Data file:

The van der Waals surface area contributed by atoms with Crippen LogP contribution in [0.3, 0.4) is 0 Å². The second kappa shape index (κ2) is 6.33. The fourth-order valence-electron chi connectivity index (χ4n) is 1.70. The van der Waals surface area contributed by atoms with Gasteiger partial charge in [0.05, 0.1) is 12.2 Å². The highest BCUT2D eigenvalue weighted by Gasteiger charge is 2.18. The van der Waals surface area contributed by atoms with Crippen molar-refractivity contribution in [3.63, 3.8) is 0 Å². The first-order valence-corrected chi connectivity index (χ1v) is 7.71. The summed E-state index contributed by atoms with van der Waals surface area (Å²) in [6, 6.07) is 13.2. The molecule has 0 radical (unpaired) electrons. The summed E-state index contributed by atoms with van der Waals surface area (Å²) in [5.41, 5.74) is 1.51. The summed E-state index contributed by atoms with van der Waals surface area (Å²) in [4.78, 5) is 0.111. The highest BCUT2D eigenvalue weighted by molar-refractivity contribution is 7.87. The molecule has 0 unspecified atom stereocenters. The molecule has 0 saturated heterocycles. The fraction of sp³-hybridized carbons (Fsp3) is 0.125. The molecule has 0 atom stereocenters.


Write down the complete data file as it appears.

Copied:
The van der Waals surface area contributed by atoms with Crippen LogP contribution in [0.3, 0.4) is 0 Å². The second kappa shape index (κ2) is 6.33. The fourth-order valence-electron chi connectivity index (χ4n) is 1.70. The van der Waals surface area contributed by atoms with Gasteiger partial charge in [0.05, 0.1) is 12.2 Å². The highest BCUT2D eigenvalue weighted by Gasteiger charge is 2.18. The van der Waals surface area contributed by atoms with Crippen molar-refractivity contribution in [3.63, 3.8) is 0 Å². The first-order valence-corrected chi connectivity index (χ1v) is 7.71. The summed E-state index contributed by atoms with van der Waals surface area (Å²) in [6, 6.07) is 13.2. The molecule has 0 radical (unpaired) electrons. The summed E-state index contributed by atoms with van der Waals surface area (Å²) in [5.41, 5.74) is 1.51. The summed E-state index contributed by atoms with van der Waals surface area (Å²) in [4.78, 5) is 0.111. The highest BCUT2D eigenvalue weighted by molar-refractivity contribution is 7.87. The molecule has 0 unspecified atom stereocenters. The molecule has 0 saturated heterocycles. The fraction of sp³-hybridized carbons (Fsp3) is 0.125. The molecule has 0 atom stereocenters.